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Al Young Studios Newsroom

"My kingdom for a clamp!"

The plight of Richard III during the Battle of Bosworth Field applies equally to the creation of original artwork (probably to the creation of anything original) when that creation occurs on the frontier of available equipment and funds.  And perhaps nothing on the studio frontier--at least in my experience--is more diverse and ubiquitous in its uses than the clamp.  C-clamps, bar clamps, pipe clamps, spring clamps, binder clamps, film clips, even clothespins are so important that I suspect trying to be a studio artist without them would be almost as difficult as trying to paint without brushes.

The kinds of projects a studio produces exert a profound influence on the nature of the studio that results; that is, the kind of workspace that is eventually accumulated or built up around the projects.  Not every artist can or even desires to focus time and effort on creating tools and equipment.  Frankly, the risk of personal hazard is often, and very justifiably, a compelling reason not to do so.  Nevertheless, our circumstances over the years have drawn a boundary around making equipment and tools, as opposed to purchasing them, that takes in a fairly large do-it-yourself territory.

One of the most wonderful things about clamps is the ease with which they and the infrastructure they support can be modified or removed.  In this post, we present only a simple example of our use of clamps to hold in place works-in-progress. Most of our easels are custom made and rely to one degree or another on clamps to secure either the artwork itself or the ledge (or tray) on which the artwork rests, or both.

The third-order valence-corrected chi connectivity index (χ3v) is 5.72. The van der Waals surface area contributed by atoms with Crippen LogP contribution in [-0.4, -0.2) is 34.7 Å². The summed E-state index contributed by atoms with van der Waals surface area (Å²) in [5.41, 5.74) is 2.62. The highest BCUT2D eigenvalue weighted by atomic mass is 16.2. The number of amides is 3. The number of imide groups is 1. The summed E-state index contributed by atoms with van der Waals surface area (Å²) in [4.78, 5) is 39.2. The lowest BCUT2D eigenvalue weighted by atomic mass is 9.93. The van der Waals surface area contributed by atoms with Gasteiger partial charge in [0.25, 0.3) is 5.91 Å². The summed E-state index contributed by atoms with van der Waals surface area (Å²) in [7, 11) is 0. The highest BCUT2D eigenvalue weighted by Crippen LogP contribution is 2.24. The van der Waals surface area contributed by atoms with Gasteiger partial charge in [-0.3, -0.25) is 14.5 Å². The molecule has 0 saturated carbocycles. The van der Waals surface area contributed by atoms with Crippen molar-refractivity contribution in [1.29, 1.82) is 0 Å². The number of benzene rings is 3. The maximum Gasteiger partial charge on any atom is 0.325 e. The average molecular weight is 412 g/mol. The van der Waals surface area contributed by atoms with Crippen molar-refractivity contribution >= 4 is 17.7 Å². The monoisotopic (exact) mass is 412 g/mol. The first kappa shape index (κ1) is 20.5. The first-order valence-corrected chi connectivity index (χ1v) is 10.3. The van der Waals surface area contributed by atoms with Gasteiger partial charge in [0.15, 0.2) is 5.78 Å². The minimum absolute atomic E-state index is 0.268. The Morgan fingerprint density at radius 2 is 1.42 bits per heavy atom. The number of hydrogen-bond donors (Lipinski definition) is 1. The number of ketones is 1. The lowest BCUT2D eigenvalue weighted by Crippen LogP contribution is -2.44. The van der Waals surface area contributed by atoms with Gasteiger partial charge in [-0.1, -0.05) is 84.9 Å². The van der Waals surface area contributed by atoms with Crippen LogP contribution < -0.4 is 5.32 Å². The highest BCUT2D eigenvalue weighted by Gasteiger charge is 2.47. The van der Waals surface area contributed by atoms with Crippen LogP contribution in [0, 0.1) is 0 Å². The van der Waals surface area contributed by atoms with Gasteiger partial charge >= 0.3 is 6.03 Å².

Several years ago, a commission to paint a diptych in which the panels measured 4 ft. x 8 ft. required creation of the diptych easel, to which rigid panel-supports for the painting were secured by C-clamps.  This worked well enough because the heavy panels stabilized the easel.  Furthermore, the dado of the frame into which the paintings were to be mounted was deep enough to hide the footprints of the clamps holding in place the panels during painting.

Then, in 2012, the Studios was commissioned to paint a tetraptych consisting of images measuring 13.5 in. wide x 186.5 in. high.  The height of these panels necessitated construction of the loft easel.  Because that easel provided only a vertical backing for the very supple strips of Masonite, clamps were needed along the sides of the Masonite pieces to keep them in place.

Since their use on the tetraptych, the clamps have enjoyed constant and varied use throughout the Studios. The relatively shallow dado on the clamp-extension not only encroaches minimally on the image-area of the painting, but presents minimal obstruction to all manner of brush-wielding techniques.

During the latter part of 2013, Al embarked on another full-length portrait to be painted on a panel 35.375 in. wide x 76.4375 in. high.  While the $10 easel readily accommodated this project, the suppleness of the Masonite again required clamps along the sides.

The style of clamps created for the loft easel had already inspired creation of a couple of larger-scale clamp extensions made for the $10 easel, but trying to install and remove them while using a grip-tightened bar clamp turned out to be inconvenient and actually hazardous in terms of the painting.  The solution was to add a trough to the wooden part of the clamp so the trough could hold the clamp-extension in place while securing the grip-clamp.

Other ideas about the use of clamps appear in Equipment and other posts in this Newsroom.

Tags: 2013, Tools supplies and operations

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